If all the threats to safety a prepper may face, one of the most insidious and frightening is that posed by viruses and bacteria on a massive scale. Unforeseen, invisible, unforgiving and difficult to defend against, a widespread, transcontinental outbreak, or pandemic, is a nightmare brought to life.
You should know that pandemics, when compared to other “doomsday” scenarios, are shockingly common, and very, very good at wiping out humanity where they take hold.
A quick history lesson will provide ample and gruesome evidence of germ-borne mass death all throughout our time on earth. Sobering and chilling stuff, to be sure.
Is there anything you can do to stop the silent, invisible onslaught of these microscopic killers?
The answer is yes, and in this article we’ll be taking a deep dive into the lurking threat posed by potential pandemics, and give you the tools and knowledge you need to keep your family and yourself free from infection and a slow, hideous death.
What Exactly Are We Dealing With?
A pandemic is a widespread, rapidly spreading outbreak of infectious disease that crosses international borders. Pandemics can of course strike humans, but can also affect animals and plant life.
Pandemics affecting animals, especially mammals, rate special concern as it is often viruses that infect other mammals that will jump the gap to humans.
The most important classifying characteristic of a pandemic is that the disease must be infectious. For instance, heart disease, though lethal, widespread and responsible for a great number of deaths, is not considered a pandemic, as it is not infectious and transmissible.
Something like the infamous and legendarily heinous outbreak of the Black Death in the 14th century is a classic pandemic in all respects.
In practical terms, a pandemic infects and re-transmits itself quickly, and will burn through densely inhabited areas like wildfire.
Depending on the effects of the disease, this could mean widespread inconvenience and sick days or apocalyptic death tolls.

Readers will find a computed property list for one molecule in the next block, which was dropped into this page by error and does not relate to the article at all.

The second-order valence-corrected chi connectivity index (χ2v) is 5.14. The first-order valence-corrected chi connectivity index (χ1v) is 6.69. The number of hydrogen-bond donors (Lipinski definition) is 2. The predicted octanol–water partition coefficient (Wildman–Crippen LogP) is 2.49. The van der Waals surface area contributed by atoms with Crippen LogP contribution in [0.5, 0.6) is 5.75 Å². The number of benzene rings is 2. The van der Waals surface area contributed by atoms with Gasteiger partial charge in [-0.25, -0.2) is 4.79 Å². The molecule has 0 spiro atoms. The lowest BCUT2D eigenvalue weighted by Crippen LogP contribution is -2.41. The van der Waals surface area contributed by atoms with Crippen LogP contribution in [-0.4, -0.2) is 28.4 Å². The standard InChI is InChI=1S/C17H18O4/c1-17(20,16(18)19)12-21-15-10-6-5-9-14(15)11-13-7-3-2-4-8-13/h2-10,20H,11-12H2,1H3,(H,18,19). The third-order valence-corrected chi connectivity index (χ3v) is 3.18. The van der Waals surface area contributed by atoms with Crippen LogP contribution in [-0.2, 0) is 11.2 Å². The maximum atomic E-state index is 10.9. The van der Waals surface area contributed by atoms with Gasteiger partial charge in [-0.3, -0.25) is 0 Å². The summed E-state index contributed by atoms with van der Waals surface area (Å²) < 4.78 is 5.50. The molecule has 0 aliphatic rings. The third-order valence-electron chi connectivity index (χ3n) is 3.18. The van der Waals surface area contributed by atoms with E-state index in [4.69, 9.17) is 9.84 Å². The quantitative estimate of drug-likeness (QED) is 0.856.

It is hard to say what form and what symptoms the next big pandemic will take: though groups like the World Health Organization (WHO) and the U.S. Centers for Disease Control (CDC) carefully monitor any reported upstart and especially virulent diseases, there are severe bugs, known and unknown, waiting for a vector to carry them into the heart of civilization.
All of the countermeasures and preparedness tips presented in this article come from the published guidelines recommended by either the CDC or WHO.
There is no conjecture or speculation on my part throughout. Dealing with something that you cannot see, but can sicken or kill you with all the vicious malevolence of a demon is no time for homebrew preventatives or fantastic theory.
Oh boy, if you needed some nightmare fuel to keep you awake at night look no further than historic accounts of pandemics.
Some of the examples you’ll recognize, others will be new to you, but all are a terrible testament to the power of viruses and bacteria. Even worse, some pandemics rage across the globe as of the time of this article’s writing.
The following are just a few choice selections from the pantheon of pandemic death-dealers:
The Black Death, Yersinia pestis, 1338-1350, Death Toll: Est. 75 to 200 million.
The Black Death is synonymous with plague, and while historical accounts and records are spotty, jumbled and exceedingly difficult to collate, many historians believe this singular pandemic to be responsible for 50% of Europe’s population dying.